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Wednesday, 18 May 2011

Not a bad night out

With 100% cloud cover and the temperature not dropping below +13, it was only the breeze that one had to find shelter from.  Silton Forest on the north-west side of the North Yorkshire moors was the chosen site and at least 238 moths of 56 species was the reward.  
Dwarf Pug
19 Coleophora species, an Eriocrania subpurpurella, 18 Syndemis musculana, two Crambus lathoniellus, a Fox Moth, Scalloped Hook-tip, three Pebble Hook-tip, Peach Blossom, two Common Lutestring, two Dark-barred Twin-spot Carpet, a Silver-ground Carpet, four Common Carpet, two Water Carpet, seven Small Phoenix, a Common Marbled Carpet, two Spruce Carpet, a Broken-barred Carpet, May Highflyer, two Oak-tree Pug, Dwarf Pug, Clouded Border, Tawny-barred Angle, 24 Brown Silver-line, a Barred Umber, Scorched Wing, three Brimstone Moth, three Engrailed/Small Engrailed, two Grey Birch, six Clouded Silver, a Poplar Hawk-moth, five Elephant Hawk-moth, two Small Elephant Hawk-moth, two Pebble Prominent, nine Lesser Swallow Prominent, a Swallow Prominent, Coxcomb Prominent, Pale Prominent, 22 Pale Tussock, an Orange Footman, 11 White Ermine, two Buff Ermine, 24 Flame Shoulder,  two Shears, two Pale-shouldered Brocade, a Bright-line Brown-eye, ten Broom Moth, a Pine Beauty, eight Hebrew Character, five Dark Brocade, two Alder Moth, a Brown Rustic, three Small Angle Shades, a Clouded-bordered Brindle, four Green Silver-lines, a Spectacle and a Small Fan-foot.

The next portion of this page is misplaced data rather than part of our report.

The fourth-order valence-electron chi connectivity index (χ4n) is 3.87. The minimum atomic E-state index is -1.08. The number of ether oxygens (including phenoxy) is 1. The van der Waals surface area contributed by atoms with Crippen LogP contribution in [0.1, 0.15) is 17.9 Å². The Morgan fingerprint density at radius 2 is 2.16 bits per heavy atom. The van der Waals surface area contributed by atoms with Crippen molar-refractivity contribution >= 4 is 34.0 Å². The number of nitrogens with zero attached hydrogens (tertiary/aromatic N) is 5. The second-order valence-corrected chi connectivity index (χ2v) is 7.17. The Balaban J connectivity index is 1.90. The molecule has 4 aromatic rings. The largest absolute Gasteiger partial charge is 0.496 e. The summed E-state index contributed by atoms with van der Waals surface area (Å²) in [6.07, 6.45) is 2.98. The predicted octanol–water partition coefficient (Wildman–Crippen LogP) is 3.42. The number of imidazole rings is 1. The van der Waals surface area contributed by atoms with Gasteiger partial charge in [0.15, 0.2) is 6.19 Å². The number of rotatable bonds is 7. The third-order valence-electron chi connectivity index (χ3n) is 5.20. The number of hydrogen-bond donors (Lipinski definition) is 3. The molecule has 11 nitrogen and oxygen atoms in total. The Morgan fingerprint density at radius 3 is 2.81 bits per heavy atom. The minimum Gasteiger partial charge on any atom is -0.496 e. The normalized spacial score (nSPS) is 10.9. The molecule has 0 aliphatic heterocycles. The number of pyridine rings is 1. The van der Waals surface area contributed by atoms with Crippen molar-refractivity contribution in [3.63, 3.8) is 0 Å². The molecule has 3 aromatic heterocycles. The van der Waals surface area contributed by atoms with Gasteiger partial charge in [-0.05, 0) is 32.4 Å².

What was interesting about the Dwarf Pug besides the very obvious small size was the noticeably patterned underside to the wings, shadowing the pattern towards the wingtips on the upper surface.

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